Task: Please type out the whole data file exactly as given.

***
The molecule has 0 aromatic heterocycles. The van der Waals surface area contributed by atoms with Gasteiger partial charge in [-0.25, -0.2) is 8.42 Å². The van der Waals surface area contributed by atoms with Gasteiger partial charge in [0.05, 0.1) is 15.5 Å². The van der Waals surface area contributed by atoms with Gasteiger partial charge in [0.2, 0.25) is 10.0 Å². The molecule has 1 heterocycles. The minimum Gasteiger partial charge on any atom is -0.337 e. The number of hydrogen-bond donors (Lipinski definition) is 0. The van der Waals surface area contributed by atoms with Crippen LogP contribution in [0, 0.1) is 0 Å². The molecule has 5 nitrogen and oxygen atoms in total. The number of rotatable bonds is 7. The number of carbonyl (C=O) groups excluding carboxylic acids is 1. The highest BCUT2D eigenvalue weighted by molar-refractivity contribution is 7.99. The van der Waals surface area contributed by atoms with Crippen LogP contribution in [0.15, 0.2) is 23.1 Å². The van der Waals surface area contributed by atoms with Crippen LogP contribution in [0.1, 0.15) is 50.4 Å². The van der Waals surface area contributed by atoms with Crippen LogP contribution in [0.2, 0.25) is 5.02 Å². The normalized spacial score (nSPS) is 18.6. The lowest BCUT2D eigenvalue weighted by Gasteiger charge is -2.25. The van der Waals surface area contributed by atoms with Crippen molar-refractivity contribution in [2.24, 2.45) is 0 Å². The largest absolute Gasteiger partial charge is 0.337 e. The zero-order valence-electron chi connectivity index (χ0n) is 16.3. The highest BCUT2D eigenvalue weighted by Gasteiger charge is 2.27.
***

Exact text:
The molecule has 0 aromatic heterocycles. The van der Waals surface area contributed by atoms with Gasteiger partial charge in [-0.25, -0.2) is 8.42 Å². The van der Waals surface area contributed by atoms with Gasteiger partial charge in [0.05, 0.1) is 15.5 Å². The van der Waals surface area contributed by atoms with Gasteiger partial charge in [0.2, 0.25) is 10.0 Å². The molecule has 1 heterocycles. The minimum Gasteiger partial charge on any atom is -0.337 e. The number of hydrogen-bond donors (Lipinski definition) is 0. The van der Waals surface area contributed by atoms with Crippen LogP contribution in [0, 0.1) is 0 Å². The molecule has 5 nitrogen and oxygen atoms in total. The number of rotatable bonds is 7. The number of carbonyl (C=O) groups excluding carboxylic acids is 1. The highest BCUT2D eigenvalue weighted by molar-refractivity contribution is 7.99. The van der Waals surface area contributed by atoms with Crippen LogP contribution in [0.15, 0.2) is 23.1 Å². The van der Waals surface area contributed by atoms with Crippen LogP contribution in [0.1, 0.15) is 50.4 Å². The van der Waals surface area contributed by atoms with Crippen LogP contribution in [0.2, 0.25) is 5.02 Å². The normalized spacial score (nSPS) is 18.6. The lowest BCUT2D eigenvalue weighted by Gasteiger charge is -2.25. The van der Waals surface area contributed by atoms with Crippen molar-refractivity contribution in [2.24, 2.45) is 0 Å². The largest absolute Gasteiger partial charge is 0.337 e. The zero-order valence-electron chi connectivity index (χ0n) is 16.3. The highest BCUT2D eigenvalue weighted by Gasteiger charge is 2.27.